A scream came from me that was like no other sound I had ever heard, guttural moans emanated like fire from my throat and into the depths of a pillow I smashed my face into. I didn’t know what else to do but to continually scream “fuck” for minutes, until my throat was hoarse and I could yell no more. I was breaking, completely, my brain, my heart and my soul, it was all crumbling to pieces, a jumbled mess of undefinable pain.

As I calmed, exhausted of tears, of screams, I attempted to breathe, hiccuping gasps of still night air. And then I felt it, a tiny bit of relief, the waiting was over. I hated myself so much for that, I still do.

I understand suicide. I have come very close but no cigar. I don’t believe in suicide “attempts”, if I want attention I will dye my hair orange. My Father and I discussed suicide often, comparing methods. I always preferred a clean, private approach; a bubble bath and a bottle of pills taken slowly over a 3 hour period. He however came up with some real fucked up scenarios; a rope tied from the Coronado bridge to your neck so that when you jump and the rope tightens your head will pop off and hopefully boaters would be nearby to witness the body and head falling into the ocean separately. In his animated description of the scenario his darkness was camouflaged by humor and charisma.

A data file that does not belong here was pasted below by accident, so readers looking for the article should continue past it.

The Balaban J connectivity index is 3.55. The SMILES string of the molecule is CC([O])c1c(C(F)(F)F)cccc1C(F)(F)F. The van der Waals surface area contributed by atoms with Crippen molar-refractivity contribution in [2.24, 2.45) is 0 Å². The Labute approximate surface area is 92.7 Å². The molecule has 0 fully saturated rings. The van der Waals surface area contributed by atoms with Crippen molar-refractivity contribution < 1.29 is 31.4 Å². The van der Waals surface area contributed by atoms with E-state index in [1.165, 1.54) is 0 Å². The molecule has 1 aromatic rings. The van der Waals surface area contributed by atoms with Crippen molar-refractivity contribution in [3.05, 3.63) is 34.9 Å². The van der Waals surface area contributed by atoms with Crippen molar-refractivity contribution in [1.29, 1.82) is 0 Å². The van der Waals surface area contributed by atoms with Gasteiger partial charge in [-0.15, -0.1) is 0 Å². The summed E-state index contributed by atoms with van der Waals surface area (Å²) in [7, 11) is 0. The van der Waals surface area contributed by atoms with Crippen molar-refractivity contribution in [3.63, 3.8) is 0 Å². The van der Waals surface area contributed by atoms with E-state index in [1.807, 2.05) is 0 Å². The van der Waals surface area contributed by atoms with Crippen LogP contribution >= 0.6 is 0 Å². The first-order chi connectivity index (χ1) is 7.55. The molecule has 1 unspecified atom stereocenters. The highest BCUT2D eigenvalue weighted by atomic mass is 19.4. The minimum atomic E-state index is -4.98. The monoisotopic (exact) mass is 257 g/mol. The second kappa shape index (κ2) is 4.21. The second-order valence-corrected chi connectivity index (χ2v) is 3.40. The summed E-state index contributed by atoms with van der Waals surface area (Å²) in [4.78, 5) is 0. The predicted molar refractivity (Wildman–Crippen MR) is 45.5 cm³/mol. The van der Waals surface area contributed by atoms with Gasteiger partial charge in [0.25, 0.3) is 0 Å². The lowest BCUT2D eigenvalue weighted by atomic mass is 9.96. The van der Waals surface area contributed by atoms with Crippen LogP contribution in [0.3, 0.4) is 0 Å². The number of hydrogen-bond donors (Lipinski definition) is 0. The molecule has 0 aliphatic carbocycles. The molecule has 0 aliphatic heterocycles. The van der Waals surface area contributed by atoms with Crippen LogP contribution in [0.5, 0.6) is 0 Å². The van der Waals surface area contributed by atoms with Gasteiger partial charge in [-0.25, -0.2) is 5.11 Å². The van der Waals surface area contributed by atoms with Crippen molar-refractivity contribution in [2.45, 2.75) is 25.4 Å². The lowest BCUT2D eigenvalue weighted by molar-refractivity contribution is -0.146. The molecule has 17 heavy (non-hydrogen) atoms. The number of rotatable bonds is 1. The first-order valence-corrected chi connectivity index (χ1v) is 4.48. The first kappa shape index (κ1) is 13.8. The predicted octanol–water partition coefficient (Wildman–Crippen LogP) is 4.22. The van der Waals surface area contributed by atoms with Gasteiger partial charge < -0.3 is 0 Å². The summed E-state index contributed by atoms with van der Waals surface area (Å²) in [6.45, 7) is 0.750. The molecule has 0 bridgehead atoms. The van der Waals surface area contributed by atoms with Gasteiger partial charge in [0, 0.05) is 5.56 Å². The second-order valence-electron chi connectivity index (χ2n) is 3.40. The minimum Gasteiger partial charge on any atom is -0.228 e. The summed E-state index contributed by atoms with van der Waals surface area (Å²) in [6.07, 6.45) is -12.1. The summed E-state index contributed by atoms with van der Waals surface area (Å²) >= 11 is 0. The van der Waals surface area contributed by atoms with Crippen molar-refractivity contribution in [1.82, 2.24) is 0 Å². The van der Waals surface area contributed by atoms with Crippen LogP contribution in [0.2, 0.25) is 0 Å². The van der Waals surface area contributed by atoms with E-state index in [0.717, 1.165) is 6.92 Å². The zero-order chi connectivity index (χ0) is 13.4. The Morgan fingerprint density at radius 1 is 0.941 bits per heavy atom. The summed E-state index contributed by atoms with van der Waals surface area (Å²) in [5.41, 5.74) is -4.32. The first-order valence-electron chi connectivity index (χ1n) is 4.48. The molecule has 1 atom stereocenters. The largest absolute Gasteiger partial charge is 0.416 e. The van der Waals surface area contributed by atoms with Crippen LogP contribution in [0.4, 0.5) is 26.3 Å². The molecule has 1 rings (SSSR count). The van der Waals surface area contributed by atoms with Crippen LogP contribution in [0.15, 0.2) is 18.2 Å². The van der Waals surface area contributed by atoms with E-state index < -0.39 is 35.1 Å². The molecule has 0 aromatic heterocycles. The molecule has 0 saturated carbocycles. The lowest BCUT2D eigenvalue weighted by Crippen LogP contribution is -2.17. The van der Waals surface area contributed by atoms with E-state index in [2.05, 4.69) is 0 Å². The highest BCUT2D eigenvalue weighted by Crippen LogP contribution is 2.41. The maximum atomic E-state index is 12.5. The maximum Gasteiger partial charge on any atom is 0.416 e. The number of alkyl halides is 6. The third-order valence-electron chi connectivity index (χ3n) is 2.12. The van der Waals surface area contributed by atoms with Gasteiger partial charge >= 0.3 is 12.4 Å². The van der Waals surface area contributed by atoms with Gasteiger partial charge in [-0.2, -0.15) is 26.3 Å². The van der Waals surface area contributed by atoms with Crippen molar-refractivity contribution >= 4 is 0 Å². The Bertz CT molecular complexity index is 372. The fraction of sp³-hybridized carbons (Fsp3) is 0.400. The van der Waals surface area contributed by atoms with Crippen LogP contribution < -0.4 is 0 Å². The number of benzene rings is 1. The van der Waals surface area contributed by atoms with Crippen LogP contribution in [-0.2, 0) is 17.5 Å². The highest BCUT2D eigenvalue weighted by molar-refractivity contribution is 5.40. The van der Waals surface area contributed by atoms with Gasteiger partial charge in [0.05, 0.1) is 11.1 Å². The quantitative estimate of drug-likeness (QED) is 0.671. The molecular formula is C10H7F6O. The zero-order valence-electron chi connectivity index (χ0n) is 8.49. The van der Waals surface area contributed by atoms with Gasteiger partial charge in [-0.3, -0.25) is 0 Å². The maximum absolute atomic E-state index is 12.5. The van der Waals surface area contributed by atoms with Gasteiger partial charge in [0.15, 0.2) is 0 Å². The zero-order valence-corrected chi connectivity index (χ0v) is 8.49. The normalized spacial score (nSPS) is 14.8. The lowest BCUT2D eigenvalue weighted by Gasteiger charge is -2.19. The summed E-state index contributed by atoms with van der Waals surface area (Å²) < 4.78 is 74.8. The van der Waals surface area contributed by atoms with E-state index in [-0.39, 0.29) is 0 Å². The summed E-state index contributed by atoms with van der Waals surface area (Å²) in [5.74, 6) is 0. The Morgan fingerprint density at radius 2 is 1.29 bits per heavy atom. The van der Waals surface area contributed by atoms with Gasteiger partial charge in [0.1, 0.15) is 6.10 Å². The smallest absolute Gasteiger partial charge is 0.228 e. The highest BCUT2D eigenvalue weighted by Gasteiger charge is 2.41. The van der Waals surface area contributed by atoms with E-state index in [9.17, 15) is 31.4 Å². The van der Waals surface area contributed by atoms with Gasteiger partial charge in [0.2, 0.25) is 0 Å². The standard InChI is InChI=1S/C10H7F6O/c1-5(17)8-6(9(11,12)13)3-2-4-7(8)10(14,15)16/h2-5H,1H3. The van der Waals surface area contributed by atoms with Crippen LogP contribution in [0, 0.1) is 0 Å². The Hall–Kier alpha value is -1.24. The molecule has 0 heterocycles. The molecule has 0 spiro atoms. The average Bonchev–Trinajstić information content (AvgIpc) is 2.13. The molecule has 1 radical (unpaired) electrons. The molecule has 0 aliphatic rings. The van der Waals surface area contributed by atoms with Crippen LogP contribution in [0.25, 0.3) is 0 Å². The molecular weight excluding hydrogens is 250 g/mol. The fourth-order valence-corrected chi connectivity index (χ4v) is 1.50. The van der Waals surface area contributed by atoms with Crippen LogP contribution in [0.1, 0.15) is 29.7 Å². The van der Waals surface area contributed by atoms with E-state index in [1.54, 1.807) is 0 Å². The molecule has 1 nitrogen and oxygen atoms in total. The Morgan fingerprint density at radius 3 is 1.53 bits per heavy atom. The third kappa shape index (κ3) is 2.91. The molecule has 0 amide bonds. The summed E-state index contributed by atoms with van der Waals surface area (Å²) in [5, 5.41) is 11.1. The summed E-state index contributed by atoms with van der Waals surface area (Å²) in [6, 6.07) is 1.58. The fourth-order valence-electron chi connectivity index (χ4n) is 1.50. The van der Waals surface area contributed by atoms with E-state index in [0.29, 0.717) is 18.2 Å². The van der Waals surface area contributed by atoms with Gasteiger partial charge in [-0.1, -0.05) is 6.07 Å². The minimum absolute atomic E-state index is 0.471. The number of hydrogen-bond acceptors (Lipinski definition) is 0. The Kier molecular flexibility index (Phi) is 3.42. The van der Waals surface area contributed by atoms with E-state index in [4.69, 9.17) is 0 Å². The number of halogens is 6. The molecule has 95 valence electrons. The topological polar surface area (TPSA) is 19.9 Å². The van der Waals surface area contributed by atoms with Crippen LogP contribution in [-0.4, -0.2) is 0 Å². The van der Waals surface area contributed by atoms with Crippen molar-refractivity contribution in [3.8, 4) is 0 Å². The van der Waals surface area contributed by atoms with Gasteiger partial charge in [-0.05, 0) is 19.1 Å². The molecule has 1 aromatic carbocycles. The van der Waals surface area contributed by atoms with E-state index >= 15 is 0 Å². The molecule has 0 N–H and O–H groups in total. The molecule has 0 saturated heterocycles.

Camouflaged by humor and charisma…the perfect hiding place for depression. It had been there his whole life, I saw it in his eyes. Most people were too distracted by his charms to notice. Anyone can smile for a camera, he smiled for everyone and spread that shit like a comedic plague. It was damn hard to be in a bad mood around him, his own pain so deeply embedded in him that it acted like a vacuum, sucking in any surrounding sadness or grief. All of this pain turned into a sort of fuel that kept him going, how much more can I handle?